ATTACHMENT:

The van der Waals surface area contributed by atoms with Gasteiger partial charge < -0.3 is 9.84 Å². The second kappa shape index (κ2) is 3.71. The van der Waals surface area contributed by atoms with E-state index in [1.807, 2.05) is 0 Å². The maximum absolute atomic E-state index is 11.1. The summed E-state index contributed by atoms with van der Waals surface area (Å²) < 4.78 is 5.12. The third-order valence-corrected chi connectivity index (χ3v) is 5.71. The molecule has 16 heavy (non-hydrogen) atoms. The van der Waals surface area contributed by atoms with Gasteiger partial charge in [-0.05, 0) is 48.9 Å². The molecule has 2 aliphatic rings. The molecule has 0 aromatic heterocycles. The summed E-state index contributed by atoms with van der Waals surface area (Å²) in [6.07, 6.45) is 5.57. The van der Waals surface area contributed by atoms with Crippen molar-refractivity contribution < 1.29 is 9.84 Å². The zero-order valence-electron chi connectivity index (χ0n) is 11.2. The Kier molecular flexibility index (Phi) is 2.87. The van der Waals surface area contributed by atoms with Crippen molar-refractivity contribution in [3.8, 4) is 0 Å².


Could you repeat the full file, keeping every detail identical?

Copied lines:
The van der Waals surface area contributed by atoms with Gasteiger partial charge < -0.3 is 9.84 Å². The second kappa shape index (κ2) is 3.71. The van der Waals surface area contributed by atoms with E-state index in [1.807, 2.05) is 0 Å². The maximum absolute atomic E-state index is 11.1. The summed E-state index contributed by atoms with van der Waals surface area (Å²) < 4.78 is 5.12. The third-order valence-corrected chi connectivity index (χ3v) is 5.71. The molecule has 16 heavy (non-hydrogen) atoms. The van der Waals surface area contributed by atoms with Gasteiger partial charge in [-0.05, 0) is 48.9 Å². The molecule has 2 aliphatic rings. The molecule has 0 aromatic heterocycles. The summed E-state index contributed by atoms with van der Waals surface area (Å²) in [6.07, 6.45) is 5.57. The van der Waals surface area contributed by atoms with Crippen molar-refractivity contribution < 1.29 is 9.84 Å². The zero-order valence-electron chi connectivity index (χ0n) is 11.2. The Kier molecular flexibility index (Phi) is 2.87. The van der Waals surface area contributed by atoms with Crippen molar-refractivity contribution in [3.8, 4) is 0 Å².